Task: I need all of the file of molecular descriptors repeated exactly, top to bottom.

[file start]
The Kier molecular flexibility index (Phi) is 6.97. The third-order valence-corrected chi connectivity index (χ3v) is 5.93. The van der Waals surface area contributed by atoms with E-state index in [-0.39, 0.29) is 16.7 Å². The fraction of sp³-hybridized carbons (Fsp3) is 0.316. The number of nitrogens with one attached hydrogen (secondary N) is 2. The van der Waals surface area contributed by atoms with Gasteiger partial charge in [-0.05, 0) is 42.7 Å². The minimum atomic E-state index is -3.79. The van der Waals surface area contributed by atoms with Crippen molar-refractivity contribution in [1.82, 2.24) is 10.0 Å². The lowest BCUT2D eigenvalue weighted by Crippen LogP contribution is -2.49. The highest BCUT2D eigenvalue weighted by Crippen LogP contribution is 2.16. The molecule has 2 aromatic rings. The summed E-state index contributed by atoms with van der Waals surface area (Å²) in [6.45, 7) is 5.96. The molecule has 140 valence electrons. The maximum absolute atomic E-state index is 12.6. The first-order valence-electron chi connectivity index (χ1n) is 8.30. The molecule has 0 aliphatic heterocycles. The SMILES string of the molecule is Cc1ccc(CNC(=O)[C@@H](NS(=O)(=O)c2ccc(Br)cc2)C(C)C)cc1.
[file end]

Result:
The Kier molecular flexibility index (Phi) is 6.97. The third-order valence-corrected chi connectivity index (χ3v) is 5.93. The van der Waals surface area contributed by atoms with E-state index in [-0.39, 0.29) is 16.7 Å². The fraction of sp³-hybridized carbons (Fsp3) is 0.316. The number of nitrogens with one attached hydrogen (secondary N) is 2. The van der Waals surface area contributed by atoms with Gasteiger partial charge in [-0.05, 0) is 42.7 Å². The minimum atomic E-state index is -3.79. The van der Waals surface area contributed by atoms with Crippen molar-refractivity contribution in [1.82, 2.24) is 10.0 Å². The lowest BCUT2D eigenvalue weighted by Crippen LogP contribution is -2.49. The highest BCUT2D eigenvalue weighted by Crippen LogP contribution is 2.16. The molecule has 2 aromatic rings. The summed E-state index contributed by atoms with van der Waals surface area (Å²) in [6.45, 7) is 5.96. The molecule has 140 valence electrons. The maximum absolute atomic E-state index is 12.6. The first-order valence-electron chi connectivity index (χ1n) is 8.30. The molecule has 0 aliphatic heterocycles. The SMILES string of the molecule is Cc1ccc(CNC(=O)[C@@H](NS(=O)(=O)c2ccc(Br)cc2)C(C)C)cc1.